Zack Snyder has brought Superman in a bold new direction for a modern audience; not everyone will approve but I thought it was awesome with Henry Cavill proving he has the chops to be a great Man of Steel.
Plot: A young itinerant worker is forced to confront his secret extraterrestrial heritage when Earth is invaded by members of his race.
Review: “When they try to dress him up, put him in jeans and a T-shirt or a leather jacket with an S on it, I go: ‘What? Guys, it’s O.K. It’s Superman. He’s the king daddy. You should all be bowing down to him.’ ” – Zack Synder, speaking on approaches at modernizing Superman.
When I read that quote, all I could say was, “FINALLY, someone in Hollywood gets it!”
When I walked out of “Man of Steel”, all I could say was, “Give Zack Synder ‘Justice League’ RIGHT NOW!!!”
It has long been the fear of fanboys around the world that Superman has been re-molded in Batman’s image, that the average moviegoer cannot connect with a supreme being from another world and will only accept the Man of Steel if he is stripped of the very qualities that make him the man that he is. On the basis of “Man of Steel”, David S. Goyer, Christopher Nolan, and Zack Synder have delivered an earth-shattering uppercut to those fears and sent them crashing through a jungle of skyscrapers.
Clark Kent, played by Henry Cavill, lives the life of a drifter, moving from one menial job to the next, always under an alias, on an never-ending quest for answers about his mysterious origins that grant him god-like abilities. Raised on a farm in rural Kansas by Johnathan and Martha Kent, played by Kevin Costner and Diane Lane, his only connection to his birth parents is the alien spacecraft he was discovered in as an infant, tucked away in the Kent’s barn. Clark has used his powers to save lives on numerous occasions, only to disappear into a new identity just as quickly, remembering his deceased father’s fears that the human race is not mature enough to know that someone like Clark walks among them. Clark discovers an opportunity to find some answers when something that appears to be an alien spacecraft is discovered in Northern Canada, a finding that has also attracted the attention of Pulitzer Prize winning journalist Lois Lane, played by Amy Adams.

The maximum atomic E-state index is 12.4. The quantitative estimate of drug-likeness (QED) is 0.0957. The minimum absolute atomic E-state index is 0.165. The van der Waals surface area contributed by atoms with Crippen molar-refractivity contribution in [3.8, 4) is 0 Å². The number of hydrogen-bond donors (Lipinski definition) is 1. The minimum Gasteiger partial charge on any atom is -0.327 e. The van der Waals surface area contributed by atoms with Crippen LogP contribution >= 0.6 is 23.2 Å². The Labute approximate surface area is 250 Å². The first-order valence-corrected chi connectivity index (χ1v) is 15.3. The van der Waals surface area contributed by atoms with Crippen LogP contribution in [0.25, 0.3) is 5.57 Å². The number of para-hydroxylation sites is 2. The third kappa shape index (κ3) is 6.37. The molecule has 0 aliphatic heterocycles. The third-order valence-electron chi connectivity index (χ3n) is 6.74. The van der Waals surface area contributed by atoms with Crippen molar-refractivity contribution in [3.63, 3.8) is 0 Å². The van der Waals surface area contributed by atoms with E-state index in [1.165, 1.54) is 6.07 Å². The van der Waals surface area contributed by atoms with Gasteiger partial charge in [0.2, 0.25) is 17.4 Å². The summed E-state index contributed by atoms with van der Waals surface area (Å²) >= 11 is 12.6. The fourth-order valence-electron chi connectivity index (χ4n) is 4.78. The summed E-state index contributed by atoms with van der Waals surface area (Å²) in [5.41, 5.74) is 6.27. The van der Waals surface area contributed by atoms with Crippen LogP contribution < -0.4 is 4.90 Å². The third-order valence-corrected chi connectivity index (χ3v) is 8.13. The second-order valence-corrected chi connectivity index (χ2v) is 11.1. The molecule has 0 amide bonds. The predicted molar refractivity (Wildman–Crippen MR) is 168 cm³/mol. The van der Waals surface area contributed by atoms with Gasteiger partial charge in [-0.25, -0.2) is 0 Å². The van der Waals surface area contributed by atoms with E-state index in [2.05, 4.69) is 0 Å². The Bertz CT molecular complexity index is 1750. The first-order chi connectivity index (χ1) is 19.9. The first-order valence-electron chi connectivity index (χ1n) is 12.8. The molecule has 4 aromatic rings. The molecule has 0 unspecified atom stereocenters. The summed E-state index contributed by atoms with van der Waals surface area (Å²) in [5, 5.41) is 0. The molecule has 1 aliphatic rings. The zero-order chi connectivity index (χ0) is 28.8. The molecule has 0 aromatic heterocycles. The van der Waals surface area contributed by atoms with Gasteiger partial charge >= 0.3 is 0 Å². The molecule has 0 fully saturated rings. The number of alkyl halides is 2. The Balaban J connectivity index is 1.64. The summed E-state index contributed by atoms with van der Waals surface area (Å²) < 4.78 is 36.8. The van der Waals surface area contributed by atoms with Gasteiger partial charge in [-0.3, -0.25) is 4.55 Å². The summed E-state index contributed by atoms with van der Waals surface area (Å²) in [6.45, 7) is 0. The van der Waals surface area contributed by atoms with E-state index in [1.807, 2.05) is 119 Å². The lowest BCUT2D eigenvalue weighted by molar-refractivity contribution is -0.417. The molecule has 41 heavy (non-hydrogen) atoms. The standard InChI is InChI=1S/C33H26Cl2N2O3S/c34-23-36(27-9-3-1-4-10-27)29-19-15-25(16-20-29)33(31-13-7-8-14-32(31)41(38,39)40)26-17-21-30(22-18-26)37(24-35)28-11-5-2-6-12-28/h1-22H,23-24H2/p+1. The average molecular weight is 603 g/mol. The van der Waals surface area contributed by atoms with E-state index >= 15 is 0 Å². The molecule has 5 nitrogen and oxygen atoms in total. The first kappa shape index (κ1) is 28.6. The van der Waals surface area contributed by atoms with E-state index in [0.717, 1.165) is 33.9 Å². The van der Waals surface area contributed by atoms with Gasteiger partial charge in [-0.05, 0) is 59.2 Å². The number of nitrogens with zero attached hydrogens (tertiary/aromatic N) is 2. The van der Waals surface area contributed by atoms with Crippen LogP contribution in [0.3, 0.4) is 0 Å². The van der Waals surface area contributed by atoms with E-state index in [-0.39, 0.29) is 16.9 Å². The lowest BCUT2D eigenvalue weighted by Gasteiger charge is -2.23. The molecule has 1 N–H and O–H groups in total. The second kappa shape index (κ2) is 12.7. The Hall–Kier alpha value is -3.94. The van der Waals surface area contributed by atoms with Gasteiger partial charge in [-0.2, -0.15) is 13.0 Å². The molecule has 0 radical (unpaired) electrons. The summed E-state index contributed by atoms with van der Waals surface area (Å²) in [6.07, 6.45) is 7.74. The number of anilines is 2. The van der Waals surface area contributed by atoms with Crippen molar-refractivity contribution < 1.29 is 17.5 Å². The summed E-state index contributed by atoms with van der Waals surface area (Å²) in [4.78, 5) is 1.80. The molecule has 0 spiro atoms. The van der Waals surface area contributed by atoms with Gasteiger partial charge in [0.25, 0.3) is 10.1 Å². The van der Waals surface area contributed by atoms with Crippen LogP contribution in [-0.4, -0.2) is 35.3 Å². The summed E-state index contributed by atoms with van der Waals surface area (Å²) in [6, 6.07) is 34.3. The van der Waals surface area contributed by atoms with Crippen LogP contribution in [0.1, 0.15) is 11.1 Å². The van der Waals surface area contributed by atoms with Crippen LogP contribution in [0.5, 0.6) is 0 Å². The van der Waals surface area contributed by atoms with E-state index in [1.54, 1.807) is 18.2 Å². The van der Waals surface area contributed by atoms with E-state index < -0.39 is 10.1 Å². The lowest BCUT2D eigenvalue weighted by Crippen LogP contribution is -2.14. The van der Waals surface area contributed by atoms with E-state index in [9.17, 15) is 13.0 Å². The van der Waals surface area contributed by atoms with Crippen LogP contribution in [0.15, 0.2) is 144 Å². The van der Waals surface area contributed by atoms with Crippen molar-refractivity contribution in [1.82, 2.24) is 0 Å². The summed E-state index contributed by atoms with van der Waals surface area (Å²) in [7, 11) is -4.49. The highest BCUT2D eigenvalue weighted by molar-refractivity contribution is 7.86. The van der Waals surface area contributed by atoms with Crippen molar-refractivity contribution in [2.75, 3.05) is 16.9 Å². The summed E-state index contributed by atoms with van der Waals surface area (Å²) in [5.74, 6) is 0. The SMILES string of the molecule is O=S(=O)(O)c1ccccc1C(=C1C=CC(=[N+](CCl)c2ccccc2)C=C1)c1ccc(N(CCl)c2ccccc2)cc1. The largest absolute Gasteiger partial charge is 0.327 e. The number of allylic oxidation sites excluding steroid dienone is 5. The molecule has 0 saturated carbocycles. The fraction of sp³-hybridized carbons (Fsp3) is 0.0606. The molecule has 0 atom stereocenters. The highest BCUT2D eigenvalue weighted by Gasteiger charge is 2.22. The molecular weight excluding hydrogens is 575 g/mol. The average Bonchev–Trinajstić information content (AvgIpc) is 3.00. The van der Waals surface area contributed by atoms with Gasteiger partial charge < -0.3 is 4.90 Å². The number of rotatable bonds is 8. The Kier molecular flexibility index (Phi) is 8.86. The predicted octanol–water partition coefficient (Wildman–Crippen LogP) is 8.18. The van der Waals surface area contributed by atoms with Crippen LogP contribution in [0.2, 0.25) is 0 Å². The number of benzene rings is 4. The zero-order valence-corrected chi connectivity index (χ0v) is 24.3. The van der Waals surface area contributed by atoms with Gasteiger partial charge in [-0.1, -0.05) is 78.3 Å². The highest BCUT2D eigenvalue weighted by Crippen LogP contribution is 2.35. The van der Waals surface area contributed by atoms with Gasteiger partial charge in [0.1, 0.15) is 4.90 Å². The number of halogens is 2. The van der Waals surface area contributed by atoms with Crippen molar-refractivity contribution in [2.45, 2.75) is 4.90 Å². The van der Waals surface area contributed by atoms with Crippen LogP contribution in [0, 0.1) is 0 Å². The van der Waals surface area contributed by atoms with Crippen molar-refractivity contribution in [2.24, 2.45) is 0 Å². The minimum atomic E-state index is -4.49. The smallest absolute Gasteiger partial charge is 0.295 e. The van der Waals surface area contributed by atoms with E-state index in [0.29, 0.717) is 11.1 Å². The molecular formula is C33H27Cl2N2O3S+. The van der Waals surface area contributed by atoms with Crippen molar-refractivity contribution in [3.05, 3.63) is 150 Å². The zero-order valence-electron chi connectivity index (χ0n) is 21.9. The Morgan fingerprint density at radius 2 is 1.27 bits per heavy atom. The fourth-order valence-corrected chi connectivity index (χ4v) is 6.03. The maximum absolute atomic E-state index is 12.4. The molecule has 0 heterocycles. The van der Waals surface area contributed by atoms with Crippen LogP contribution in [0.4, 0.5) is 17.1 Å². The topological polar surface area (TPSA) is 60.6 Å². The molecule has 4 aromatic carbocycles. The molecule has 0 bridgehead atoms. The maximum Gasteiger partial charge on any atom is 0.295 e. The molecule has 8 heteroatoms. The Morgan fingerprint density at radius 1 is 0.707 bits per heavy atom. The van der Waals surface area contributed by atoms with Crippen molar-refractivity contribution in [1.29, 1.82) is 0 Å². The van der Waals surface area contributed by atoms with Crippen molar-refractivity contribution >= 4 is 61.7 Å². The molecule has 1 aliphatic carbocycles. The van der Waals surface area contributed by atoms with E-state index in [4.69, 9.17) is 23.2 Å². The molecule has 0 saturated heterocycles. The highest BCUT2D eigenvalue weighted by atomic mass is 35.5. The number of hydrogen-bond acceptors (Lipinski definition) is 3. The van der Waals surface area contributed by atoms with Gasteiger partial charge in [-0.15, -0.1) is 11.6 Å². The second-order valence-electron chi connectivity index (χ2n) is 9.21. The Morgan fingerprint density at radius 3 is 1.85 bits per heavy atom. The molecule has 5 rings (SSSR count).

From the moment “Man of Steel” was announced, the filmmakers have taken every opportunity to stress that the film would be a fresh start for Superman – no tips of the hat to the Christopher Reeve films, no tie-ins or references to any other cinematic incarnation of the character. And save for having two “Smallville” alumni in its cast (Amy Adams guest-starred in the episode “Craving”, and that series Dr. Emil Hamilton, Alessandro Juliani, makes a brief appearance, ironically alongside Richard Schiff, who assumes the role in the film), “Man of Steel” does completely sever any connection with any other live-action iteration of Superman, truly establishing itself as the Superman for the modern era. The film is both familiar and different in it’s approach to DC’s flagship character, ditching the red trunks that have been a staple of the suit until DC’s New 52 continuity reboot and bringing its own unique style to its depiction of Krypton and Kryptonian technology.
In fact, the opening prologue set on Krypton alone is worth the admission price. Gone is the frigid planetary glacier of Richard Donner’s “Superman: The Movie”, replaced with a mountainous panorama dotted with technology and architecture of a “Matrix”-like aesthetic. In the twenty minutes or so we get to see of Krypton before it’s destruction, nothing is held back in showing the audience what an advanced race Kryptonians are. Explanations for Krypton’s destruction over the years have varied from the planet itself destabilizing to a civil war, and the film incorporates both to great effect, while taking the viewer on a decidedly scenic route through Krypton’s topography and wild-life. All the talk about “Man of Steel” has centered around how it will establish a DC Cinematic Universe and facilitate the eventual “Justice League” movie, but it’s depiction of Krypton is so breathtaking that I’d happily fork over the full admission price for a prequel depicting Kryptonian history.